Notes: the characters aren't mine, and the story is! This was largely inspired by the A-Team episode "The Say UNCLE Affair," what with the intended parallels between Napoleon and Illya versus Stockwell and Ivan. I ended up wanting to write a fic comparing the two pairs of partners (as well as write a fix-it for the episode); this is just the MFU half, with only Napoleon and Illya (though the Javelin mention is a reference to the A-Team episode). The full, unabridged version with the A-Team scenes between Stockwell and Ivan can be found on my tumblr or my AO3 account, as I wanted this FFN version to be just MFU. This ficlit is also a fix-it for the "Fifteen Years Later Affair" MFU movie, which I don't count as part of the timeline.


*The skies over the Atlantic Ocean, December, 1965-*

Illya Kuryakin was quieter than usual after their dealings with Robespierre. The Russian was refusing to meet his partner's eye on the flight back to New York as he sat there, still in his failed disguise—the white suit and glasses. Illya's face was deadpan as usual, but only Napoleon knew him well enough to see through his default expression and into the true emotions behind his eyes—and right now, Illya could feel his bottled-up guilt threatening to consume him and hoped that it didn't reflect too much in his eyes. Napoleon had only narrowly stopped Robespierre's plan and had succeeded in saving the vineyards, but Illya knew that if he had just destroyed that last, vital missile part when he'd had the chance to do so, they wouldn't have had to cut it so close—in more ways than one, Illya silently thought, massaging his neck as he suppressed a shudder.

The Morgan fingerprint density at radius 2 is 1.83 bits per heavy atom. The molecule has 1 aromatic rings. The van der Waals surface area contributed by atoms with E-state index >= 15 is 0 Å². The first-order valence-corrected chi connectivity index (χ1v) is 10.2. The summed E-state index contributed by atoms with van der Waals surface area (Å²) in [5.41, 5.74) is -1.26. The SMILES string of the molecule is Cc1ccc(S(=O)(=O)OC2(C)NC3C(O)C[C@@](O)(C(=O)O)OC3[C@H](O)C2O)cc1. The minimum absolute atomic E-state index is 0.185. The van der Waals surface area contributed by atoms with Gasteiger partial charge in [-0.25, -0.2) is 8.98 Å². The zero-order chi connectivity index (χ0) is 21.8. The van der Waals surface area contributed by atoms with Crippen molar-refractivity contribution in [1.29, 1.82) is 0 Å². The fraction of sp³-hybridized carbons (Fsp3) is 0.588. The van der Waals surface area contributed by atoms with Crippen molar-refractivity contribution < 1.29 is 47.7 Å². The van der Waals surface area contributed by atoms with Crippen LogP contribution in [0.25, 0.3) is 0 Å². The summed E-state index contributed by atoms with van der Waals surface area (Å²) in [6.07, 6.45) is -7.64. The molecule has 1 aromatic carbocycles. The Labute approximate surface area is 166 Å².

"Illya?" Napoleon asked.

Startled, the Russian looked to the American; his heart gave a slight twinge to see the look of concern on his partner's face.

"I will be fine, Napoleon," Illya promised, but then he paused. There was hardly any conviction in his voice.